“As data querying and intelligence tools continue to improve, the power to conduct ad-hoc, detailed security level analysis with full look-through capabilities within fund hierarchies is now expected,” Schofield said.
“The leverage of artificial intelligence will see new means of applying close to real time investment news to holdings information, giving portfolio managers daily insight on issues that may impact the valuation of their held securities.”
In this, Gray’s words that “rather than posing an issue, technology is the enabler to create an efficient custodial business” ring true.
Furthermore, as with most services, the provision of custody is increasingly becoming automated.
Technology departments in robotics and artificial intelligence, for example, have assisted custodians to automate previously manual functions.
“This remains the case even when those processes involve accessing external websites and communicating with multiple internal and external parties, significantly reducing the time involved to complete critical processes such as reconciliations,” Gray said.
Joining the blockchain club
Leading the way in technological changes, the Australian Securities Exchange (ASX) is planning to become the first global market to clear and settle trade using blockchain technology in late 2020 to early 2021.
Custody providers have got behind the exchange in this, as they work together to make the blockchain serve the industry.
“There is a keen interest in looking at the potential outcomes and implementation of distributed ledger technology to deliver solutions in the future,” Gray said, with Northern Trust vice president, market advocacy and innovation research, Asia Pacific, Danielle Henderson saying that the industry as a whole is taking the blockchain seriously.
“Understanding the benefits of technology is a big opportunity to drive industry-wide change,” Henderson said.
While there is not yet much information available regarding the deployment of the blockchain from the ASX, the exchange has said it will be communicated to stakeholders.
Henderson said the ASX was committed to mitigating the impacts for service providers of the transition as much as possible, with companies such as Northern Trust then trying to make sure clients were not negatively affected.
ACSA has also been involved in the consultation process with the ASX, and wants the entire industry to assist in ensuring the transition from CHESS is as smooth as possible.
“Immediate focus is now on review of the consultation paper released by the ASX in late April outlining the planned new features and timetable for replacing CHESS with a distributed ledger technology (DLT) solution,” Brown said.
“ACSA will be encouraging focus across all market participants to build confidence in the migration process from current technology and practice.”
Australia is the first major exchange globally to transition to blockchain from CHESS or similar systems.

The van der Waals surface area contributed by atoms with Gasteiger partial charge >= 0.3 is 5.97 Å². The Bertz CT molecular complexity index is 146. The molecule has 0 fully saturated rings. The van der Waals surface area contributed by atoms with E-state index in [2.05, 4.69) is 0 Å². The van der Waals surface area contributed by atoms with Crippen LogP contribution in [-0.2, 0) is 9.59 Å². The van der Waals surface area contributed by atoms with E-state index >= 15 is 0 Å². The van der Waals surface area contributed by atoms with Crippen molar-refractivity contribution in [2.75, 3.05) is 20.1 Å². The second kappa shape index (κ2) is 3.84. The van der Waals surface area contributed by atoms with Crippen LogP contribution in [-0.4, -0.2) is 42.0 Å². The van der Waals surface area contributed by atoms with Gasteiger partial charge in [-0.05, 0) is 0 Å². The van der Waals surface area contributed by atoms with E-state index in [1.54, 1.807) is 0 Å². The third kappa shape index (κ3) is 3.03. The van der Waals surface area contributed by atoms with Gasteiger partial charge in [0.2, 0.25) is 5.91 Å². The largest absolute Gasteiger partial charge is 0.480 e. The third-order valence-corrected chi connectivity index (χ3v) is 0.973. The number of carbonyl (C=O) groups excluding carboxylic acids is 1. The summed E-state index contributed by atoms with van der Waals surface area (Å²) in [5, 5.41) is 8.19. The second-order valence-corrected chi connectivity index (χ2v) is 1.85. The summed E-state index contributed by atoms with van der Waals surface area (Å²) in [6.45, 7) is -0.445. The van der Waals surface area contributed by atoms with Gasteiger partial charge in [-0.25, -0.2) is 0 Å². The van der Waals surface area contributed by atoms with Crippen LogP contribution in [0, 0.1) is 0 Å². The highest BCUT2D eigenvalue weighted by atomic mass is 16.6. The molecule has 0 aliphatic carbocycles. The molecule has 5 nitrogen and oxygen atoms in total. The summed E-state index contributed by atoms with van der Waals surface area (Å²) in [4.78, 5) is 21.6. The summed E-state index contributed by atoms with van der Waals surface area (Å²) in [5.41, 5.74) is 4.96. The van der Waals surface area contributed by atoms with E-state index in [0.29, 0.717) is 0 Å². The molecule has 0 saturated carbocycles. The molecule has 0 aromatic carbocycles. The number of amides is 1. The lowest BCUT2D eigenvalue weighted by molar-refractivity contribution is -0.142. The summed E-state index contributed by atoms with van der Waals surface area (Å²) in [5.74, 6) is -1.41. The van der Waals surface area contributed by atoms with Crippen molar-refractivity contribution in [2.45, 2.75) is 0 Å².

“Other market infrastructures will be monitoring what happens here carefully,” Henderson believed.
With data and privacy concerns gripping industries across the world, it is little wonder that custodians say they are also feeling regulatory pressure in this area.
Regulation involving custody is now unsurprisingly increasingly focusing on both transparency and privacy.
“In support of a range of policy objectives, there has been a steady rise in the scope and frequency of regulatory data over recent years,” Brown said.
This, Calvitto said, follows global trends.
More clients are needing to report to the regulator, meaning that custodians need to provide more underlying information to enable transparency.
Managing this process can be challenging.
There are practical implementation issues, such as the adoption of data standards, streamlined formats, and de-aggregation rules to encourage efficient transport of data.
“New technologies are part of this landscape, but of course do not replace the foundation work required to retain control of data quality,” Brown said.
ACSA has been trying to act on this by driving bottom-up consistency of definition, collection and dissemination of core fee and cost information for investment managers and super funds.
The Association’s goals include “a consistent approach to mapping from portfolio accounting systems, agreed fee and cost classifications and groups, and market conventions that allow the proportionate look-through to underlying investment funds – all intended to promote efficient implementation”.
While more work, Calvitto believes that the regulatory attention is ultimately worthwhile.
“We are only seeing that [data reporting] become more onerous and detailed in the regulatory environment,” he said.
“But regulators are, and should be, trying to protect underlying investors’ information, which ultimately is the mum and dad investors, so we certainly feel that it’s a good thing.
“We have the information so we’re able to provide the protection, so that’s something we see as an important role that we play.”
With asset pools for institutional investors rising, plus the above growth in service demands, work for custodians looks like it will remain steady as investors look at a growing range of instrument types and asset classes.
The current Australian market “remains highly competitive and vibrant”, according to Brown, with “the contemporary scale and sophistication of Australian institutions mean[ing that] they are investing more broadly than ever before”.
“The Australian superannuation and investment fund market is large and complex, has features not common to other developed markets, and an environment of constant regulatory change.
“Improvement can only be achieved through cooperation across sectors of the broader industry – well-known inefficiencies like corporate actions processing, unlisted managed funds and regulatory data all require an end-to-end view of process and solutions.”